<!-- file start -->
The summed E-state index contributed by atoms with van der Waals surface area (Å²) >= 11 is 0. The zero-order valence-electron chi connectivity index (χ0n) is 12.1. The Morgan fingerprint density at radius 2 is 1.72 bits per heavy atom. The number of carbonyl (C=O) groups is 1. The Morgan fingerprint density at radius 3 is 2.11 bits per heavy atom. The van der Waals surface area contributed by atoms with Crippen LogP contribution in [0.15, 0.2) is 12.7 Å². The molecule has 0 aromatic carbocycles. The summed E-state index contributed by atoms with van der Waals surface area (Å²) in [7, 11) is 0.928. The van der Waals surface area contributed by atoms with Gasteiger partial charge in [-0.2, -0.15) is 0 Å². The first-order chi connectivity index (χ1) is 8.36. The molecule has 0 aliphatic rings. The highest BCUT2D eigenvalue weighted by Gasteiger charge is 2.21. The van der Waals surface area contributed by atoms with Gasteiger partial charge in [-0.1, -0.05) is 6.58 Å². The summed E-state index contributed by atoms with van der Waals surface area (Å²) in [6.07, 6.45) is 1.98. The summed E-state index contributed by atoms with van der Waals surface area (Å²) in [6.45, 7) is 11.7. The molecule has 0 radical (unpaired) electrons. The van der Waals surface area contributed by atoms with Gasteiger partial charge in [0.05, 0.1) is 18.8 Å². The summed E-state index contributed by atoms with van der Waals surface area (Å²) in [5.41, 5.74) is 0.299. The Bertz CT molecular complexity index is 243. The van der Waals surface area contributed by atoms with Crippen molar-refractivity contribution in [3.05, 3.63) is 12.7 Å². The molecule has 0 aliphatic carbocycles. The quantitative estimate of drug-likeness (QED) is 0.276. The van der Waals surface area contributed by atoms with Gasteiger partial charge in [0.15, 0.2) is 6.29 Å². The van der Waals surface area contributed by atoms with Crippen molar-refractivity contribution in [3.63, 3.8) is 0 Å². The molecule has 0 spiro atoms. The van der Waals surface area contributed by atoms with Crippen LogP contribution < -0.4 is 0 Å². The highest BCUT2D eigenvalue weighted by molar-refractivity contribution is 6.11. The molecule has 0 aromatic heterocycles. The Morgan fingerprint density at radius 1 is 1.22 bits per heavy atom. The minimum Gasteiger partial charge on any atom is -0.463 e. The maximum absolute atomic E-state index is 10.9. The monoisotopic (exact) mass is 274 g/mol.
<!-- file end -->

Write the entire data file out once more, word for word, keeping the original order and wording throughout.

The summed E-state index contributed by atoms with van der Waals surface area (Å²) >= 11 is 0. The zero-order valence-electron chi connectivity index (χ0n) is 12.1. The Morgan fingerprint density at radius 2 is 1.72 bits per heavy atom. The number of carbonyl (C=O) groups is 1. The Morgan fingerprint density at radius 3 is 2.11 bits per heavy atom. The van der Waals surface area contributed by atoms with Crippen LogP contribution in [0.15, 0.2) is 12.7 Å². The molecule has 0 aromatic carbocycles. The summed E-state index contributed by atoms with van der Waals surface area (Å²) in [7, 11) is 0.928. The van der Waals surface area contributed by atoms with Gasteiger partial charge in [-0.2, -0.15) is 0 Å². The first-order chi connectivity index (χ1) is 8.36. The molecule has 0 aliphatic rings. The highest BCUT2D eigenvalue weighted by Gasteiger charge is 2.21. The van der Waals surface area contributed by atoms with Gasteiger partial charge in [-0.1, -0.05) is 6.58 Å². The summed E-state index contributed by atoms with van der Waals surface area (Å²) in [6.07, 6.45) is 1.98. The summed E-state index contributed by atoms with van der Waals surface area (Å²) in [6.45, 7) is 11.7. The molecule has 0 radical (unpaired) electrons. The van der Waals surface area contributed by atoms with Gasteiger partial charge in [0.05, 0.1) is 18.8 Å². The summed E-state index contributed by atoms with van der Waals surface area (Å²) in [5.41, 5.74) is 0.299. The Bertz CT molecular complexity index is 243. The van der Waals surface area contributed by atoms with Crippen molar-refractivity contribution in [3.05, 3.63) is 12.7 Å². The molecule has 0 aliphatic carbocycles. The quantitative estimate of drug-likeness (QED) is 0.276. The van der Waals surface area contributed by atoms with Gasteiger partial charge in [0.15, 0.2) is 6.29 Å². The van der Waals surface area contributed by atoms with Crippen molar-refractivity contribution in [3.63, 3.8) is 0 Å². The molecule has 0 spiro atoms. The van der Waals surface area contributed by atoms with Crippen LogP contribution < -0.4 is 0 Å². The highest BCUT2D eigenvalue weighted by molar-refractivity contribution is 6.11. The molecule has 0 aromatic heterocycles. The Morgan fingerprint density at radius 1 is 1.22 bits per heavy atom. The minimum Gasteiger partial charge on any atom is -0.463 e. The maximum absolute atomic E-state index is 10.9. The monoisotopic (exact) mass is 274 g/mol.